Wales

Charity says 43% in Wales not getting diabetes checks

  • 14 November 2011
  • From the section Wales
Dai Williams, Diabetes UK Cymru
Dai Williams, of Diabetes UK Cymru, said checks could prevent complications

Nearly half of diabetes patients in Wales are not getting the essential annual health checks they need, according to Diabetes UK Cymru.

To mark World Diabetes Day, the charity says a UK survey shows a third of people have not been offered any education on managing the condition.

One in four people are not getting annual foot checks and 20% do not have annual kidney function tests, it says.

It has published a list of what it calls 15 essential healthcare checks.

Diabetes UK Cymru said 5% of Wales' population had diabetes - compared with a UK average of 4.5% - and the overall level rose by 4.4% in the past year.

The highest incidence is in Blaenau Gwent with 6.47%, and the lowest Cardiff with 3.6%.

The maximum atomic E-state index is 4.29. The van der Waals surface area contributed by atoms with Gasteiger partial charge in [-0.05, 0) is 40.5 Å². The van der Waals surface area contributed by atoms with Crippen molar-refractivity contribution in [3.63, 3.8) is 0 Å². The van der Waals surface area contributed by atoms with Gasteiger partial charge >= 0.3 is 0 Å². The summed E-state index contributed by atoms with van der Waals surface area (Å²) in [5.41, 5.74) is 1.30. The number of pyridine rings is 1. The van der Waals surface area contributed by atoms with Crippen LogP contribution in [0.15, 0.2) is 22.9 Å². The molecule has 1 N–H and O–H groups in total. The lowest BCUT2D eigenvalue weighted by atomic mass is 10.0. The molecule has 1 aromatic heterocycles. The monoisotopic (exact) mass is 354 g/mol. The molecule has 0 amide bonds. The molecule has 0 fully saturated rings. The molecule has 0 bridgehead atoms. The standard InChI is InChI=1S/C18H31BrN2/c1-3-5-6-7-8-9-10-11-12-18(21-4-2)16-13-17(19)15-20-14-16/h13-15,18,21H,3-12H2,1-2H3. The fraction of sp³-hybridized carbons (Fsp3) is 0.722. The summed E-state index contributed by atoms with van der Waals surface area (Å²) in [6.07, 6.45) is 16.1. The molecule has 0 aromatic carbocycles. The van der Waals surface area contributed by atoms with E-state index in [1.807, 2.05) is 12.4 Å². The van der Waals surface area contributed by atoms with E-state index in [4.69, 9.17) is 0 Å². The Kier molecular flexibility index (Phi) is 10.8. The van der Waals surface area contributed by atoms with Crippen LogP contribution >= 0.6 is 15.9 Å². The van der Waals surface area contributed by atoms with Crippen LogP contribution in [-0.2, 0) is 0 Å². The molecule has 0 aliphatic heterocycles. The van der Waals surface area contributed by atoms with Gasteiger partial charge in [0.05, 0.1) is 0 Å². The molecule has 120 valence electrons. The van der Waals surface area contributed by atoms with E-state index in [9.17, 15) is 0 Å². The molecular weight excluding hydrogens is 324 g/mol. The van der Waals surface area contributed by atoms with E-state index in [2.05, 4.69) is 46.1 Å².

Diabetes UK surveyed 7,000 patients across the UK.

It said the survey reinforced Welsh figures from the National Diabetes Audit that 43% of people had not had all the essential health checks.

At least 27,000 people may not be getting an annual foot exam, and therefore could be at risk of amputation.

It added that people with diabetes in Wales were five times more likely to have a minor amputation and 2.5 times more likely to have a major amputation than the general population.

Diabetes UK Cymru director Dai Williams said: "There are many diabetic complications but in large part they can be prevented if people regularly receive the care and support they need to manage their condition.

"Denying people the chance to live normal, healthy lives by not providing them with the care they need is an outrage.

"It is vital that every single one of the 160,500 people with diabetes in Wales gets the 15 healthcare essentials they need.

"We call on them to claim the care they are entitled to and we call on the many healthcare professionals who are already backing the campaign to ensure this becomes a reality for their patients."

Last month, the charity called for "a massive awareness campaign as a matter of urgency" to raise awareness about Type 2 diabetes.

It said the disease was costing the NHS in Wales £500m each year.

At the time, the Welsh government said it would continue to invest in raising awareness of the importance of a healthy lifestyle, and had established an "expert group" to see what further work was needed.

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